Max-Weber-Kolleg, Religion, Society, and World Relations, Research

Community, Ritual and the Power of Memory: Past, Present and Future

22. Mar 2023 - 24. Mar 2023
Keynote by Kinga Povedák (Szeged) and Christina Williamson (Groningen), among others.
Event type
Event Language(s)
public with registration

Multidisciplinary doctoral candidate workshop led by Sára Heidl, Marios Kamenou, Veronika Kolomaznik, Elena Malagoli, Matthias Scholler and Clemens Wurzinger at the Max-Weber-Kolleg.

Call for Papers

To participate: Please send an abstract of maximum 200 words until February 1 2023 to elena.malagoli@uni erfurt de.

The workshop focuses on discussions of precirculated papers between 800 and 1500 words each. The papers and the program will be provided at the beginning of March.

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Rituals have long been a well-established part of several disciplines such as religious studies, sociology, history, and archaeology, to name but a few. Following Catherine Bell, we define ritual as a form of referential and social activity deeply rooted in cultural frameworks. Rituals are always situated in a specific social context and thus have a specific function for that very social context. The aim of this workshop is to look at the construction of a feeling of (shared) memory within a group, and at the same time how rituals can subsequently change and transform themselves through this practice.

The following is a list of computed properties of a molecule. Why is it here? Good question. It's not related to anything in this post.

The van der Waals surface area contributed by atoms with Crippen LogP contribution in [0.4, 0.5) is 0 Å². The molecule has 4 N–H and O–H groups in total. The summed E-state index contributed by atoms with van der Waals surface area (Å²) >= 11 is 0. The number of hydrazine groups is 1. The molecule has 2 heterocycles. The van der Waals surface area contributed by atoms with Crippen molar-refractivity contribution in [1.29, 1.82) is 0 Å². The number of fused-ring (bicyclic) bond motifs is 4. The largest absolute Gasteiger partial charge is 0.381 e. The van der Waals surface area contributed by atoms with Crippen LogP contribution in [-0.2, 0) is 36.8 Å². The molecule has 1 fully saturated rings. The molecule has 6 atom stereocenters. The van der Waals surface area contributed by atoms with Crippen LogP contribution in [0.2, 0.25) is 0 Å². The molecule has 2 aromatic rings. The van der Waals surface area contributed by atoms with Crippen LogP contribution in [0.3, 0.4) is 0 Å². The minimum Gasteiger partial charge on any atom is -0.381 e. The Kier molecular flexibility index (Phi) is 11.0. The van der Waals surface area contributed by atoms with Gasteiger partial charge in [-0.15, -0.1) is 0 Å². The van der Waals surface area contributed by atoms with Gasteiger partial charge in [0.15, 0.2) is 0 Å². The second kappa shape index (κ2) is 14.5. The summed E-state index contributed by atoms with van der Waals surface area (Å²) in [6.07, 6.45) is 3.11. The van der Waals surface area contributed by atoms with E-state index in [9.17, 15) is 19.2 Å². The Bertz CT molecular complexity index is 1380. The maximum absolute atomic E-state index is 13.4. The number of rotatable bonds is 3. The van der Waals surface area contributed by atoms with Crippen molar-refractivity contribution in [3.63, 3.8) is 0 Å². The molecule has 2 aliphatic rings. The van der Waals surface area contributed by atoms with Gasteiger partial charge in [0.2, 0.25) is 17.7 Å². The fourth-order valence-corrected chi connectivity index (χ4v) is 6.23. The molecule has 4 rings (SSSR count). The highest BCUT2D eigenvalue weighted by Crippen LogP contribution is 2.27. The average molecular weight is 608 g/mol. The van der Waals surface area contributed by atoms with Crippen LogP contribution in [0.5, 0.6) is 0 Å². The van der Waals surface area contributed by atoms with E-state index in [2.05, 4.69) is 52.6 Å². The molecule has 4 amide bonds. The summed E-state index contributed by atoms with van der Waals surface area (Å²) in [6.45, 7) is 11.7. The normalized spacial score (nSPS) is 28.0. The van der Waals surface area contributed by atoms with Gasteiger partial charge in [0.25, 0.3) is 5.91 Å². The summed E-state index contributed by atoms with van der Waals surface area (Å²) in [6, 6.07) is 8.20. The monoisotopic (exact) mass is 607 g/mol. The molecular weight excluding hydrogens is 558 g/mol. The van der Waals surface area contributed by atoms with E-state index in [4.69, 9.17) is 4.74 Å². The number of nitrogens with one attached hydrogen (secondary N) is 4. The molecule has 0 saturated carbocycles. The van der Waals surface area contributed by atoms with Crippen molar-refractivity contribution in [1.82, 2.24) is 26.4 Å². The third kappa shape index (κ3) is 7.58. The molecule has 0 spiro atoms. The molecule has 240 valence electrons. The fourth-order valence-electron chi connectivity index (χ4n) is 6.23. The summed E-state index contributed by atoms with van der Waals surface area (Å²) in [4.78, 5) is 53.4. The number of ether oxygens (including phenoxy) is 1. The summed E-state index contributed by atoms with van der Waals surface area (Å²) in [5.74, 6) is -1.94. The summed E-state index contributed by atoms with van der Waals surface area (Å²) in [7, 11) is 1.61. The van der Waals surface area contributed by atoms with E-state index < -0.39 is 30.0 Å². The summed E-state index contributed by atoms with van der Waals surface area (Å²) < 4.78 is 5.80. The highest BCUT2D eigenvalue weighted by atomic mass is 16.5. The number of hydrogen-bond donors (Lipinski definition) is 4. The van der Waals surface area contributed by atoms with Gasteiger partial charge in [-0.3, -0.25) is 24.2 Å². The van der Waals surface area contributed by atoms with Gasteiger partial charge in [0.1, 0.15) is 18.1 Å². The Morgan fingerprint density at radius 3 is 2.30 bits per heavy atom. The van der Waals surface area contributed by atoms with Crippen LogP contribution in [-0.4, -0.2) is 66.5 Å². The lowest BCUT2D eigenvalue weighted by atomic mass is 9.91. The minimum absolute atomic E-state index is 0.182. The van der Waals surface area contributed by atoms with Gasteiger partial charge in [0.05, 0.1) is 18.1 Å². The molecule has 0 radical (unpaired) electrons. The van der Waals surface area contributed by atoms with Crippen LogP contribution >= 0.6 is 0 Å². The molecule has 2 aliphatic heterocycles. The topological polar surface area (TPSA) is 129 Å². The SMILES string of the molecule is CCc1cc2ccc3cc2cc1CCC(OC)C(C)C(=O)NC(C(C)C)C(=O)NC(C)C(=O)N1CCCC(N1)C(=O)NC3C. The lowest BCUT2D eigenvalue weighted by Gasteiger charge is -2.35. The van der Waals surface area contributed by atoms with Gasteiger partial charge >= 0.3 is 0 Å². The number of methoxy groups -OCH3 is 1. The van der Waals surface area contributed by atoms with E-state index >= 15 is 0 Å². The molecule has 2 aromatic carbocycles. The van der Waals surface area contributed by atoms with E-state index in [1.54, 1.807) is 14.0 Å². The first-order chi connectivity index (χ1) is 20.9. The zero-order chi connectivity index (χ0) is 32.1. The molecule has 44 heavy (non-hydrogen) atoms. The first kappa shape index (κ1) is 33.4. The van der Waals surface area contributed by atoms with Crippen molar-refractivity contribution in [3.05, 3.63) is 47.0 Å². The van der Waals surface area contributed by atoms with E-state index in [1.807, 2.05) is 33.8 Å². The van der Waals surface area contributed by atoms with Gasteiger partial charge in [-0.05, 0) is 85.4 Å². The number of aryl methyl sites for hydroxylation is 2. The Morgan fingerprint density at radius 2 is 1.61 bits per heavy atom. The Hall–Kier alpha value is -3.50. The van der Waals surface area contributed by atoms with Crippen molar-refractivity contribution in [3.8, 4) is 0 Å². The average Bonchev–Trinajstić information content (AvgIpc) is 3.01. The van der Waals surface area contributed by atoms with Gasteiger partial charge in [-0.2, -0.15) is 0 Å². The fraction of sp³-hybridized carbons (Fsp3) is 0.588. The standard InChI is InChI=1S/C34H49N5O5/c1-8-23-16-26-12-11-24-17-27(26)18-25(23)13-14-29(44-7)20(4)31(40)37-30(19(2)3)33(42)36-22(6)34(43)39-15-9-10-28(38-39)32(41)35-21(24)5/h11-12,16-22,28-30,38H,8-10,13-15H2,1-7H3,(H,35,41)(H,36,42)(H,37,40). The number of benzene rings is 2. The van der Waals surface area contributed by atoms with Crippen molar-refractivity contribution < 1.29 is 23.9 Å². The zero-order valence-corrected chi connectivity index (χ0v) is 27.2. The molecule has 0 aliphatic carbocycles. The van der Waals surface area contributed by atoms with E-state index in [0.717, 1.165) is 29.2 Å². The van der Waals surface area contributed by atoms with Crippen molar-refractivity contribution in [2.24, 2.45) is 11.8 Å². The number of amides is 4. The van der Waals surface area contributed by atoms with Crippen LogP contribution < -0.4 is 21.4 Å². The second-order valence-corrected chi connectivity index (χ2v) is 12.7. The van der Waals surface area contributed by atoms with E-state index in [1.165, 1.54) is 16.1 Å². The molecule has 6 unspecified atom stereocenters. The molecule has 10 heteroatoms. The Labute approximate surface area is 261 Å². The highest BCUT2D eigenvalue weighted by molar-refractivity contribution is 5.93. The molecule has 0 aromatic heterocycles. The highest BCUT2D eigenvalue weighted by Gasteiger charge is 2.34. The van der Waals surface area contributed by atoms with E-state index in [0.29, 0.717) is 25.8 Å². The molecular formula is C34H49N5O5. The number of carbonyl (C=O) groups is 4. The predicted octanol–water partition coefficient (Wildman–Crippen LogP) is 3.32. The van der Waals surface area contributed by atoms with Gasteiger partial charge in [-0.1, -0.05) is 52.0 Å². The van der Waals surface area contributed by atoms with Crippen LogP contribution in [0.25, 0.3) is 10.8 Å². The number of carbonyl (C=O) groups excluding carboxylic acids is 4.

In order to obtain a comprehensive view, various case studies will be presented, not only from different disciplines, but also from completely different historical periods, from antiquity to modernity. In this multidisciplinary framework, various approaches and theories will be put up for discussion that make it possible to look at the phenomenon of 'memory construction' within rituals.

Important questions of this workshop are

  • In which rituals is a 'shared memory' created? Which structural elements of such rituals are designed to create a 'shared memory'?
  • Do such rituals create social cohesion through evoking a sense of 'shared memory'? How do rituals create social cohesion by generating 'shared memory'?
  • Do art and literature use such rituals to evoke certain ' from their recipients?
Elena Malagoli
(Max Weber Centre for Advanced Cultural and Social Studies)
Max-Weber-Kolleg (Steinplatz 2) / Raum 514 (4. OG)